Textured Sponza Render

In its current state, the Rendering engine can take in an FBX and use its Mesh data and load either 24 or 32 bit TARGA files to be used as textures. At this point I want to finally get a textured render of the Sponza scene and the only thing stopping that from happening is not being able to get texture data from my FBX file so for this instalment I decided to take the long and tedious route of separating the meshes and importing all the parts one by one.

Originally, I had intended on working with the FBX sdk to figure out how it’s materials and textures work, however after a few long hours wasted and going around in circles I had been getting nowhere.

The solution I eventually landed on involves the following process. (Sadly, I did not get any screenshots during the process)

Firstly, I matched up the meshes in the Max file with the textures they are currently using, I did this by dragging on the texture I thought was correct and using trial and error, then adding the texture name to the end of the object name. In my knowledge of 3DS Max, there is no way to populate the Material Editor with materials in the scene so this was the only way I knew how. It was an arduous task.

Secondly, I attached all the objects that were using the same texture together. This was easy to do using Select by Name in max and selecting all the objects with the same texture suffix that I set in the first step, then attaching them in the Editable Poly: Modify tab.

Finally, I exported all the meshes, that had been joined by texture, as FBX files with the texture name as the Suffix.


  • exported all individual meshes and named them according to the texture they use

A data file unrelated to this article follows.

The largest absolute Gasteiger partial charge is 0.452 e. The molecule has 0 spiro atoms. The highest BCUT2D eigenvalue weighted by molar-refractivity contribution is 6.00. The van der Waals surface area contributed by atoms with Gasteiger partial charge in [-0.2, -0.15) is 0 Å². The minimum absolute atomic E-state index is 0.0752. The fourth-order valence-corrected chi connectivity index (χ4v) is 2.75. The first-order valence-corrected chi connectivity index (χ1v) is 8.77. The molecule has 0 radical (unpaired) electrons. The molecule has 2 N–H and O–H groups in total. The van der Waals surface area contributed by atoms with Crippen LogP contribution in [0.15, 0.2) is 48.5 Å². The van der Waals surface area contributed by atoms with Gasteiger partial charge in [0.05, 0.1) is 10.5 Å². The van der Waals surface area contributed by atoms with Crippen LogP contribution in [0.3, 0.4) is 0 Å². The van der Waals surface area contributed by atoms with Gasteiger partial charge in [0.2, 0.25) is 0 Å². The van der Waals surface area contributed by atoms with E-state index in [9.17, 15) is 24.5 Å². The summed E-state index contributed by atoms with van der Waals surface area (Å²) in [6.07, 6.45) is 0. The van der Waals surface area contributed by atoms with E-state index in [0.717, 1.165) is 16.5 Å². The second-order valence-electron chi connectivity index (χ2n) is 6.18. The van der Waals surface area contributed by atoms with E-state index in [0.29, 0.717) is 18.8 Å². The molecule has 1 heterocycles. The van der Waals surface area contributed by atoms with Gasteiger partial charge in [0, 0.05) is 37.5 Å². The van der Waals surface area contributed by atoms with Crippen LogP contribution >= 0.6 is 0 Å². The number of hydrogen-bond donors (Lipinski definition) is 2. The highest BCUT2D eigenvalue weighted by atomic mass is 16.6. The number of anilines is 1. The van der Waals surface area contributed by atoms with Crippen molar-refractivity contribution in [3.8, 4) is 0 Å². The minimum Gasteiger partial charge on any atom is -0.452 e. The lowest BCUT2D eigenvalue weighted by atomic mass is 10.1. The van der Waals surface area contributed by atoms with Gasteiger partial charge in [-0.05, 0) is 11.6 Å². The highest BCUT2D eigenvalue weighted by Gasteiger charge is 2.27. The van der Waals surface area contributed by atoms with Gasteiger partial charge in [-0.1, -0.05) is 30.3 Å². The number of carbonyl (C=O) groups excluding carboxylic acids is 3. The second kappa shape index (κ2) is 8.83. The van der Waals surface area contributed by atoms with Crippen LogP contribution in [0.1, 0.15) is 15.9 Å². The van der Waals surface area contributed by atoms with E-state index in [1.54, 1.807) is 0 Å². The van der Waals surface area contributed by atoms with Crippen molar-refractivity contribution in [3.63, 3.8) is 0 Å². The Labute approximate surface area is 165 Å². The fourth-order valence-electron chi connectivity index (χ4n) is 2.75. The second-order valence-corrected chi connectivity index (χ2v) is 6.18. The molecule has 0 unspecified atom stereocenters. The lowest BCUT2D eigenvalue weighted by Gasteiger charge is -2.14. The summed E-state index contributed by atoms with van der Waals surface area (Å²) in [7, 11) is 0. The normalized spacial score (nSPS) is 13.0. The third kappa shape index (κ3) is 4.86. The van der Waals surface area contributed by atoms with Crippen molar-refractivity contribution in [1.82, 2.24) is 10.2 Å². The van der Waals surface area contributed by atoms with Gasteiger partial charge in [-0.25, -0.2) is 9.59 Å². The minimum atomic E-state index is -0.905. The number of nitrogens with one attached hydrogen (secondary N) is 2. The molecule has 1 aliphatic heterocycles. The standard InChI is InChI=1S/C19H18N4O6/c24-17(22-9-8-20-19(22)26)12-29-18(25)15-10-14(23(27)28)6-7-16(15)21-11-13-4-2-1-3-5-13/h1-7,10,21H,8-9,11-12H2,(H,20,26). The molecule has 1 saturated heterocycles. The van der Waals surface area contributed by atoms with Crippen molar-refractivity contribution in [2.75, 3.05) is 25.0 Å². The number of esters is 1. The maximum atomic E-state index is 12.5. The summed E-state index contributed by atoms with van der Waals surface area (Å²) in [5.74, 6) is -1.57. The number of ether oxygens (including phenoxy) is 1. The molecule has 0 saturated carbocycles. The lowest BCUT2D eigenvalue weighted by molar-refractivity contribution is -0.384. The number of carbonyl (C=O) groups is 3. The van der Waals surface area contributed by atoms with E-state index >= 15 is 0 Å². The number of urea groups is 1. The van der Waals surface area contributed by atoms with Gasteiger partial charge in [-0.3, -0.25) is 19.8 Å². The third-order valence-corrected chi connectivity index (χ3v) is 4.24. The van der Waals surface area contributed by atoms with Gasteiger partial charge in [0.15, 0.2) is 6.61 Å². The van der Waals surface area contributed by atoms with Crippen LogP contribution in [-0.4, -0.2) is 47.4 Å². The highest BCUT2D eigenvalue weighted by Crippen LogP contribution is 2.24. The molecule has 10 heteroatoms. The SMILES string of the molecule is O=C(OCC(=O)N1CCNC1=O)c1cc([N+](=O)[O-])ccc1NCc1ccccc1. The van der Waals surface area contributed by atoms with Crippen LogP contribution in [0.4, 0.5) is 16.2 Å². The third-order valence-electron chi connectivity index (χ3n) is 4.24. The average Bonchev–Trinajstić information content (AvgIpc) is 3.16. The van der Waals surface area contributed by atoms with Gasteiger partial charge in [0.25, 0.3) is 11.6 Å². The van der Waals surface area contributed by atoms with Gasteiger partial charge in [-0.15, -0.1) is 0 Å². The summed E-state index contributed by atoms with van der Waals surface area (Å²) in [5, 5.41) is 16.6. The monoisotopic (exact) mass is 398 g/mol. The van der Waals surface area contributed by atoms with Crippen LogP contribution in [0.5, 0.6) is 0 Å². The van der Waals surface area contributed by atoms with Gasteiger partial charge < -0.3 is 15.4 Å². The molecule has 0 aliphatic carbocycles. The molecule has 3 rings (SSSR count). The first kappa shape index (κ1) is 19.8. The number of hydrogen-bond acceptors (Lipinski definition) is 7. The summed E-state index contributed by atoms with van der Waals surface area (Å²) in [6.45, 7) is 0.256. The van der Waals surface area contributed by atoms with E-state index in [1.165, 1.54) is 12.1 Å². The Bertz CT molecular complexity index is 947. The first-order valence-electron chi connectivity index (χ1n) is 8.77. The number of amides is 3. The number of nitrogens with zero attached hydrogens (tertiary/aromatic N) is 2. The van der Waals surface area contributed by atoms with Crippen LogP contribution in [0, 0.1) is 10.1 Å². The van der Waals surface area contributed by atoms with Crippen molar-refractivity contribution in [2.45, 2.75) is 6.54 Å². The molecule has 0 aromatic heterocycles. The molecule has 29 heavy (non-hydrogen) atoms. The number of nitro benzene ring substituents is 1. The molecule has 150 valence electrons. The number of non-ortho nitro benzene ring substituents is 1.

After all of this, all that was left was adding the various lines of code to the start function of the program to load the meshes and their textures into their arrays (in the same order) and then adjust the rendering code to change the texture inside the for loop. Of course, not forgetting to place the all-important camera at a cool and jaunty angle and we are Finally ready to get a Render (or two).



Important Lessons

A major discovery I have made is why people check that a pointer is not NULL before deleting, if for some reason a destructor has been called before an object has been fully initialized, there is a chance that some pointers may be still uninitialized, throwing an error. I will at some point go through and add these checks to all my classes just in case.

delete pObject;
pObject = nullptr;

Additionally, I changed mTexture to be an array of textures, in the future, I may use either a list or dictionary and have texture index referenced in the materials however for this render I only needed the simple array.

Finally, I removed the need for my axis conversion function and the backwards polygon reading inside of the LoadFBX method by using FBX’s FbxAxisSystem::DirectX.ConvertScene(scene) function. This tells FBX to read all the axes using the ‘y up’, right hand axis system as opposed to whatever system it has been exported with. (This does make me wonder why when exporting to FBX into Unity3D, that does not perform the same conversion as I have always had to rotate my mesh’s pivots.)

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